Quiz: Rank Your Holiday Spending
The holiday season is filled with joy, family and gifts, but all of that celebrating comes at a cost. For example, the average shopper spent $365.34 during Black Friday weekend, according to the National Retail Federation (NRF). Did you spend that much? Overall, do you spend more than the average American holiday spender? Find out with this easy quiz.

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  1. How much will you spend on holiday gifts?
    A) More than $100, less than $300
    B) More than $300, less than $500
    C) More than $500

If you chose C, you're closest to the average holiday spender. The average consumer is predicted to spend $518.08 on gifts in 2010, according to the NRF. Gifts for family members take up the bulk of that budget at an average of $393.55, with gifts for friends coming in second ($71.45), gifts for co-workers in third ($18.26) and other gifts making up the rest ($34.82). In 2010, the gift most adults want to receive is gift cards, with 56.97% requesting them instead of a particular item. (For more, see 5 Holiday Gifts That Keep On Giving.)

How much will you spend on holiday food?
A) $40-$50
B) $80-$90
C) $100-$120

If you chose B, you'd fit right into the average predicted spending of $86.32 on candy and food, according to the NRF's 2010 Holiday Consumer Intentions and Actions Survey. In comparison, Americans spent on average $20.29 on candy at Halloween in 2010.

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  1. How much will you spend on yourself this holiday season?
    A) $0
    B) $50
    C) $100+

Those who chose C are thinking like the average holiday spender. The NRF predicts we'll spend $107.50 on ourselves while we shop for our loved ones. That number is up from $101.37 last year. According to the survey, 57.1% of shoppers plan to buy something for themselves this holiday season.

How much will you spend on decorations?

A) $20-$35
B) $40-$55
C) $60-$80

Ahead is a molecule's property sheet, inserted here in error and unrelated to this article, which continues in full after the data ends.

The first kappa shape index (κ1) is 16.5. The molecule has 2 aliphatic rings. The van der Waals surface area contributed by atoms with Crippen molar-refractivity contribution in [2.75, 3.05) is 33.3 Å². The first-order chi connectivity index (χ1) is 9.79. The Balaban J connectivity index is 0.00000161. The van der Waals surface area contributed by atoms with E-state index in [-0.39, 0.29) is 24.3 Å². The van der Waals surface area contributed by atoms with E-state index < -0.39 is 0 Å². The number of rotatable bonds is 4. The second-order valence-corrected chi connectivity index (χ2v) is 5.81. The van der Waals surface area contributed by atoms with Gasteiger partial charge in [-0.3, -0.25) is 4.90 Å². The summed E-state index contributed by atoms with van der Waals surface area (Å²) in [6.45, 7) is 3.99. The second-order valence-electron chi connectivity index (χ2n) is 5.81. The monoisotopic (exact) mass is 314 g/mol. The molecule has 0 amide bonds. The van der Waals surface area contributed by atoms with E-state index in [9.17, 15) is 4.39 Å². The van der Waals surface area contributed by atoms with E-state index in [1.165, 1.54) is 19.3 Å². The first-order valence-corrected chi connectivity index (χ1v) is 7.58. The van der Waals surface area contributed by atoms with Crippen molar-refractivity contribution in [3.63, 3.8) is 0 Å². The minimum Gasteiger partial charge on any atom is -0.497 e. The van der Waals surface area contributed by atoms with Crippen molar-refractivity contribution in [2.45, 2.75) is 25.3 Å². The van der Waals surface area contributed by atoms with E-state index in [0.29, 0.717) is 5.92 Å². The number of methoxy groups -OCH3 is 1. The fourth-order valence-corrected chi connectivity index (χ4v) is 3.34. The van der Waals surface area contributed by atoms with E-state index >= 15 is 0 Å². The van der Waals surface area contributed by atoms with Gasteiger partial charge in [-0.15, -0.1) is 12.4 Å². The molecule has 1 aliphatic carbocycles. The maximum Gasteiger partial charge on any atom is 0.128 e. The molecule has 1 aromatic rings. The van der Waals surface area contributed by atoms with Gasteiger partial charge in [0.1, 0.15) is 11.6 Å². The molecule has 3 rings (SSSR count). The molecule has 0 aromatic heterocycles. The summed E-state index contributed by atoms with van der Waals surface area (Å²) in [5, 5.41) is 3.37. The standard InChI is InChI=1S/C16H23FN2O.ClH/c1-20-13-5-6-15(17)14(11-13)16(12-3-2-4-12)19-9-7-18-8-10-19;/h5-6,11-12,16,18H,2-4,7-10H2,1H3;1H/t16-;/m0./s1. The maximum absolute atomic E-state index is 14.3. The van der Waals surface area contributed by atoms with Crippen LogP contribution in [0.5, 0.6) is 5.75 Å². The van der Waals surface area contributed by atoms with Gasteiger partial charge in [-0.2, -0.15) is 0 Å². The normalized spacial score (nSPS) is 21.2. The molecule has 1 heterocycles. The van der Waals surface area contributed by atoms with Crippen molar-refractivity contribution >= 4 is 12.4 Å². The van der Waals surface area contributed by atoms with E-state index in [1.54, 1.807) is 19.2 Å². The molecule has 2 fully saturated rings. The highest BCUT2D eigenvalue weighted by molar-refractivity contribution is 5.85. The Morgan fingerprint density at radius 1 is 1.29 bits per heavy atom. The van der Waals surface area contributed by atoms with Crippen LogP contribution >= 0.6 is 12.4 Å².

If you answered B, congratulations, you're average! The NRF predicts holiday shoppers will spend $41.51 on decorations – everything from the tree to the table. That's quite a bit higher than the average of $18.66 spent on Halloween decorations in 2010. (For more, check out Host A Holiday Party For Less.)

What will be your primary method of payment for this holiday season?
A) Cash
B) Debit
C) Credit Card

You may be surprised to hear that the answer is B. According to NRF's 2010 Holiday Consumer Intentions and Actions survey, 43% of consumers will reach for their debit cards first for this year's holiday purchases. That number is up 20% from 2005's survey. If you use a credit card primarily, you're among 27.6% of shoppers – the lowest percentage since the 2002 survey. Up from last year, 25.7% will use cash to pay for their holiday purchases.

It also seems that leaving that credit card at home for the rest of 2010 will serve you well. According to Credit.com, those who relied on credit cards ended up spending an extra $180 on average.

This holiday season, how much will you spend in total?
A) More than $100, less than $300
B) More than $300, less than $500
C) More than $500

If you answered C, you're in line with the NRF prediction of $688.87 on holiday-related shopping. Considering how much emphasis is put on holiday spending, this number may not seem all that high. However, it does represent a 1% increase from 2009, according to the National Retail Federation.

The Bottom Line
While this time of year is traditionally pricey, it doesn't mean you have to go completely overboard. The memories you'll keep from this time of year likely have nothing to do with price tags or the total amount you spent on someone – and those memories won't leave you with a holiday spending hangover in January. (For more, see Tips For Avoiding A Holiday Spending Hangover.)

Find out what happened in financial news this week. Read Water Cooler Finance: Steady Stocks, Big G's And Madoff News.

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